• A very important move initiated by the Modi Government is to take steps to fully utilize its entitlements under the Indus Waters Treaty, both on the Western Rivers and the Eastern Rivers. A high-powered committee has been set up to handle this matter. Even though it would take a few years for the proposed projects to fructify, the intent is clear. Even a small reduction in the flows of the river waters to water-stressed Pakistan could create serious economic and political difficulties for Pakistan. In addition to the above, India should also work with the Afghan government to build small dams and barrages on the Kabul River (which is not covered by the Indus Waters Treaty) that flows into the Indus.
  • India should consider working with Afghanistan to question the legitimacy of the Durand Line between Afghanistan and Pakistan, which no government in Afghanistan has accepted. Pakistan has to be made to understand that if Pakistan follows policies that undermine India’s territorial integrity, India can pay back Pakistan in the same coin.
From China, India faces challenges at three levels – globally, regionally, and as a neighbour. At the global level, China is using its economic clout, and its status as a Permanent Member of the UN Security Council and a NPT-recognized nuclear power to thwart India’s rise in every possible way, be it to block India’s bid for Permanent Membership of the UNSC, entry into the Nuclear Suppliers Group. It is certainly not prepared to treat India as its co-equal in any way.

In view of the current power differential between China and India, it would be prudent to try to keep the admittedly uneasy relationship with China stable. It will take time to reduce the current power gap between India and China. That will depend on how rapidly we can develop our economy and indigenous defence capabilities, and whether the Chinese economy and polity falter. For now, India needs friends and partners to deal with China. India must raise the costs for China of its current policies. To start with, India must not lose the psychological war against China. China’s weaknesses must be highlighted and exploited. These include its fragile economic model; its failure to build an integrated polity with justice for minorities like the Tibetans and Uighurs; its excessive dependence on foreign trade for its growth; its desire to exploit the Indian market; its irresponsible attitude towards the environment especially in Tibet; its expansionist and hegemonic policies; its selective approach to fighting terrorism, and so on.

At the regional level, so far China has been using Pakistan as a pawn to keep India tied down in South Asia and to prevent India from becoming a serious challenger to China’s ambitions to dominate Asia. China is also using its deep pockets and newfound strategic confidence to get a firm foothold in India’s traditional sphere of influence in South Asia and the Indian Ocean region. It is enticing India’s South Asian neighbours into its economic and military orbit, expanded its naval presence in the Indian Ocean, and established de facto control over the South China Sea. With US President Trump trashing the Trans-Pacific Partnership (which had a strong political objective), China may be expecting that its strategic space in Asia will grow.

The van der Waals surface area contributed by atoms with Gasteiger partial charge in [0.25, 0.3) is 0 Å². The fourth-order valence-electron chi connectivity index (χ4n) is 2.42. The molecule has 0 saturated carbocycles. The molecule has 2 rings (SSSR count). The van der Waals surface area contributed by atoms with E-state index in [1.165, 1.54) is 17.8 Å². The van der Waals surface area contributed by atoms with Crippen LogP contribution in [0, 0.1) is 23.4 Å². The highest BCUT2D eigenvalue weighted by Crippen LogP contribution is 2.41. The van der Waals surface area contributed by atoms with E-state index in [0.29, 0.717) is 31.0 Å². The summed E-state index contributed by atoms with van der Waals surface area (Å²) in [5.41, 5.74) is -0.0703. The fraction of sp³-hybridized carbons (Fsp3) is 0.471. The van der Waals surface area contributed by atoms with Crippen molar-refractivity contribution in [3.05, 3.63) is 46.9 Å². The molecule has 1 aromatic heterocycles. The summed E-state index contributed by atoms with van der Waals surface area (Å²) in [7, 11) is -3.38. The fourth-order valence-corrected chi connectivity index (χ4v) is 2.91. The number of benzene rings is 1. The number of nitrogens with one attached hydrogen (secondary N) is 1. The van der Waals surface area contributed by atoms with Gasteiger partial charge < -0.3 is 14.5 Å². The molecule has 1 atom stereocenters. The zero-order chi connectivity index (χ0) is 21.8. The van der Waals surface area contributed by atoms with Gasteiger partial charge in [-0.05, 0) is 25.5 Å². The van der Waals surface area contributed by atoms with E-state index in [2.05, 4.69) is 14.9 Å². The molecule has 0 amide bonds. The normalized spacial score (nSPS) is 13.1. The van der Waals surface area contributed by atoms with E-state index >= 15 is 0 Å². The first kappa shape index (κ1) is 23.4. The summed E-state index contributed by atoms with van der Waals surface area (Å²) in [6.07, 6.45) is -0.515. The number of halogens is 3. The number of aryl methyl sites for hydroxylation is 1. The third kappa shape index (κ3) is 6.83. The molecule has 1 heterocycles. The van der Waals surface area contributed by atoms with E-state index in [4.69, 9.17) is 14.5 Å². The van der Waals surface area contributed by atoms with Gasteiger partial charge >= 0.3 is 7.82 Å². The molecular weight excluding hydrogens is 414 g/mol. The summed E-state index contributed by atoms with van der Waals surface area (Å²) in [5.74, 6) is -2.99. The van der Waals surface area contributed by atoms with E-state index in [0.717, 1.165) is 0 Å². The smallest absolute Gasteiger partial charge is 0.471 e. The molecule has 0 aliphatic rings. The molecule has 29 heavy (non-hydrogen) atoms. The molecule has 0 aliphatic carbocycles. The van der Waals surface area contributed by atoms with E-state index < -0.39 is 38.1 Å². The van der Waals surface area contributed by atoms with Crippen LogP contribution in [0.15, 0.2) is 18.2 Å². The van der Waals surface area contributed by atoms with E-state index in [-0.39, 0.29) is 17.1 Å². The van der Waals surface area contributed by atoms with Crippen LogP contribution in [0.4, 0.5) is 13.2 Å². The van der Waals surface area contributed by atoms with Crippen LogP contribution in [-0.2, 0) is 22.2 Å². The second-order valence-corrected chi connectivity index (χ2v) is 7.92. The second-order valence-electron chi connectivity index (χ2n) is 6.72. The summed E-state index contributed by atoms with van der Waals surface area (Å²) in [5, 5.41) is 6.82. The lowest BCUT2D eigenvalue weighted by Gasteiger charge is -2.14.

It is vitally important for India to prevent this from happening. India is rightly working closely on the security front with the US, Japan, Vietnam, Singapore, Australia and, potentially, Indonesia, all countries that are deeply troubled by China’s policies. US President Trump has signaled possible changes of US policy in Asia, such as questioning the ‘One China’ policy, having an open mind on Japan acquiring nuclear weapons, and the determination to take measures to reduce US trade deficit with China. If followed through, these could create serious problems for China.

Bilaterally, there is little trust between India and China. China now aggressively claims Arunachal Pradesh and has ruled out an early border settlement. Periodic border incidents put psychological pressure on India, which cannot lower its guard. India is already taking much-needed steps to reduce the military gap with China, such as the development of the Agni-V and Agni-IV missiles, acquiring nuclear submarines, raising a mountain strike corps, and upgrading border infrastructure like roads and airfields. One hopes there are plans in place to target China’s weak spots along the border and on the seas in case of a conflict. Cyber capabilities and security must be enhanced. Economically, India has to diversify its imports of critical inputs like active pharmaceutical ingredients and rare earths to reduce its excessive dependence on China. In the border negotiations, our strategy should be not merely to defend what we possess, but also lay claims to places like Kailash-Mansarovar that have been linked by faith to India over several millennia.

Tibet remains a key and sensitive issue in bilateral ties. The situation will get more complicated in a post-Dalai Lama scenario, and a crisis could well break out in India-China relations. India has rightly shed inhibitions about high-level contacts with the Dalai Lama who was recently received in Rashtrapati Bhavan. We are encouraging his visits and those of foreign diplomats (most notably the US Ambassador) to Arunachal Pradesh including Tawang. The US Ambassador was in Arunachal Pradesh recently. Perhaps India should think of similarly nuancing its ‘One-China’ policy by linking it more closely, as Foreign Minister Sushma Swaraj had hinted some time ago, with China following a ‘One-India’ policy.

In this relatively short presentation, I’ve tried to flag some of the key issues in the formulation and implementation of India’s foreign policy. I’m sure this will raise many questions in your mind, which I will be glad to answer.